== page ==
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Setup Pi-Hole in Azure

Pi-Hole is a network wide DNS sinkhole that can be setup on multiple software/hardware configurations. Originally, I was going down the path of setting up Pi-Hole on a Raspberry Pi 3, but decided to explore the Azure VM path based on some posts from others.

Below are the high level steps I followed to setup Pi-Hole on my home network.

1.Create a VM in Azure and keep track of the public IP. (I picked the Ubuntu 18.04 LTS version with 1 CPU and 1 GB of RAM.)

2. Create an inbound firewall rule to enable SSH traffic (i.e. TCP Port 22) from your home network

Home > Virtual machines > Connect to virtual machine > Networking

3. SSH to the VM and update the package database

sudo apt-get update

4. Install Pi-hole

curl -L | bash

5. Configure Pi-hole for your environment. Some suggested configuration options are below[2]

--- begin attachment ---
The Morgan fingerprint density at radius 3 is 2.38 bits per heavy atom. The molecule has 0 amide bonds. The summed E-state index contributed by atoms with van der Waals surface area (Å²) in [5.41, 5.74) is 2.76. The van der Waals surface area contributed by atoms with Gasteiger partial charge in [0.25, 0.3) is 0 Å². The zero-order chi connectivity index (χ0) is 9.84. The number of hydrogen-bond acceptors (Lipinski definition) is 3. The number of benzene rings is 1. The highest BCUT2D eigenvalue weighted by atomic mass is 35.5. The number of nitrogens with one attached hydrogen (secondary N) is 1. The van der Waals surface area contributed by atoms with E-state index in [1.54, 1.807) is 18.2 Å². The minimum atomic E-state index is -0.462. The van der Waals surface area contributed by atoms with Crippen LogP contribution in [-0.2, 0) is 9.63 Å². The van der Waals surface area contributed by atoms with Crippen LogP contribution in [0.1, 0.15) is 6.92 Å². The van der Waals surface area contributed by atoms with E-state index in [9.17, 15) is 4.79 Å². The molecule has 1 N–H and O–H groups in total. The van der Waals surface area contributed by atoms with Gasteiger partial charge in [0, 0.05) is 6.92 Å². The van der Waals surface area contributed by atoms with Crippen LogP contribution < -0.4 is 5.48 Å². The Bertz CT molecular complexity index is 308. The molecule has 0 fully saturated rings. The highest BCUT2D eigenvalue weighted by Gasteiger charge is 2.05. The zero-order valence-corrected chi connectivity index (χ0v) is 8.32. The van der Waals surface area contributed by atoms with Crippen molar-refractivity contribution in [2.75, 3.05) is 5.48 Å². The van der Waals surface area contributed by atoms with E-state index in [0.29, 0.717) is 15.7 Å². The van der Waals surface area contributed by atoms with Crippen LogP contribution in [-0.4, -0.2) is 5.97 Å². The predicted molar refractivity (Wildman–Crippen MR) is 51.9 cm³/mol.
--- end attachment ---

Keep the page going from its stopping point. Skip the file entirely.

6. Create an inbound firewall rule to enable Web traffic (i.e. TCP Port 80, 443) from your home network

8. Confirm you can access the Admin page of Pi-Hole by going to <VM IP>

9. Create an inbound firewall rule to enable DNS traffic (i.e. TCP/UDP Port 53)

10. Update your home router’s DNS to point to the public IP of your VM by following instructions at How do I configure my devices to use Pi-hole as their DNS server?

11. Test that Pi-Hole is properly configured by visiting the Pi-Hole Ad Pages Test Page.

[1] Post Implementation Notes:

  • Under the VM, check Operations > Auto-shutdown to confirm the settings match the shutdown behavior of the VM you want
  • Under the VM, check Operations > Update Management to confirm the settings match the OS automatic update behavior you want

[2] Related Links:

The following blogs posts were extremely helpful with the steps required to setup Pi-Hole in Azure and modifying some Pi-Hole settings to work for most home needs.

Sky-Hole Revisited [Pi-Hole in a cloud VM for easy DNS-based ad-blocking]

A New PiHole in the Sky

Network-wide blocking of Ads, tracking cookies and popups